As millions of Americans are having problems paying their mortgages, so too are some Atlantic City casinos. Trump Entertainment Resorts became the second casino operator to say it would not make a scheduled loan payment while it tries to work out new terms with its lenders. Last month, Resorts Atlantic City did the same thing, and more could follow.
It’s the latest proof that Atlantic City’s casinos, once thought to be recession-proof, are subject to the same financial pressures affecting the rest of America. In fact, one gambling industry analyst thinks as many as five of Atlantic City’s 11 casinos could file for some form of bankruptcy protection in 2009.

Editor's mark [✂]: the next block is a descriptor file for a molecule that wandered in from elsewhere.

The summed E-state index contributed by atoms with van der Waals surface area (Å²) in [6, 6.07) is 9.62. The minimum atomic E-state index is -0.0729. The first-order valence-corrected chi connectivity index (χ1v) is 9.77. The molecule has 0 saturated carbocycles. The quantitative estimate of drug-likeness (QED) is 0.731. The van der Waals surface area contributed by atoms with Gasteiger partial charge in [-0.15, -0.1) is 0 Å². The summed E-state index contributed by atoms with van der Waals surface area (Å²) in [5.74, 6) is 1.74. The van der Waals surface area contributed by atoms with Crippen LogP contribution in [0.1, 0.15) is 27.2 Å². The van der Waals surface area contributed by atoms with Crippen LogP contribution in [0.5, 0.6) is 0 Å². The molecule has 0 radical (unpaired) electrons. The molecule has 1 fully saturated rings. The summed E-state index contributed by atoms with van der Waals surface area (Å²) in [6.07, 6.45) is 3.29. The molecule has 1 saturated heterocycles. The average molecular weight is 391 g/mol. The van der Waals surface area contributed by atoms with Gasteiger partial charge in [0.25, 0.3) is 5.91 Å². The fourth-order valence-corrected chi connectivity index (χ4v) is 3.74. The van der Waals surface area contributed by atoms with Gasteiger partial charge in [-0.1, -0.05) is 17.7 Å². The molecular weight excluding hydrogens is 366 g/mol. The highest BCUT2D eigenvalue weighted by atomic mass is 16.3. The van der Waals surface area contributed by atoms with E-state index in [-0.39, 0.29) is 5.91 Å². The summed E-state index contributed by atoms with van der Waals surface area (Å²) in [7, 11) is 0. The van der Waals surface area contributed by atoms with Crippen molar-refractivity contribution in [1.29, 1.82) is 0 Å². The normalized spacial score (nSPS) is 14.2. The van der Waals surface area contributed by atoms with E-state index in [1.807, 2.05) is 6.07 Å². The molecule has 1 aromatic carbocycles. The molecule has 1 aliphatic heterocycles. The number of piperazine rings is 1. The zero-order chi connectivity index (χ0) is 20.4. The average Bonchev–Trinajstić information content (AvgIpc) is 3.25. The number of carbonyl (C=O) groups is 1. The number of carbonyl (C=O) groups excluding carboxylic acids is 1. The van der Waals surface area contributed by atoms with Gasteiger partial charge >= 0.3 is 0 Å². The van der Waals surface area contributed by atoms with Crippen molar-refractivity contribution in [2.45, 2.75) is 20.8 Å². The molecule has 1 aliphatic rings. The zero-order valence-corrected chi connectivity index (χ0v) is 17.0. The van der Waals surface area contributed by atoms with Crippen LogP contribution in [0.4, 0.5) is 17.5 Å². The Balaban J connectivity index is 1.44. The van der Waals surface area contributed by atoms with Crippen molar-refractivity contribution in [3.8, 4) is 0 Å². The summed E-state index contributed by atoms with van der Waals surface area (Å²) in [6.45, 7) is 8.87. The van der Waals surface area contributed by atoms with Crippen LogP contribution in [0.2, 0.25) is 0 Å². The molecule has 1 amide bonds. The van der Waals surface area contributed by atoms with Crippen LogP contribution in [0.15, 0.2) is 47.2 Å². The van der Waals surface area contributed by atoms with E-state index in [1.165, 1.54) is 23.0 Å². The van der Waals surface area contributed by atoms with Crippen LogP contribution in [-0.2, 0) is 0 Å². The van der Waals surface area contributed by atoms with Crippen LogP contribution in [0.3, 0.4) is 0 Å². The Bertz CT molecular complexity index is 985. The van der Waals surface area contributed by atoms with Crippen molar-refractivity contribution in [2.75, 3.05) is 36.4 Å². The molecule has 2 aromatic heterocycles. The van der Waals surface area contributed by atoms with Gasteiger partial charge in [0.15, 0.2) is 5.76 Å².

Joseph Weinert, senior vice president of Spectrum Gaming Group, said it is possible the Trump Taj Mahal Casino Resort and Trump Plaza Hotel and Casino could end up filing for Chapter 11 protection. (The company is selling Trump Marina Hotel Casino to New York developer Richard Fields, a former Trump protege.)
He said other possible candidates for Chapter 11 filings include the two casinos that Colony RIH Holdings owns – Resorts and the Atlantic City Hilton Casino Resort. And the Tropicana Casino and Resort is likely to be sold in a bankruptcy court auction, possibly before the end of this year.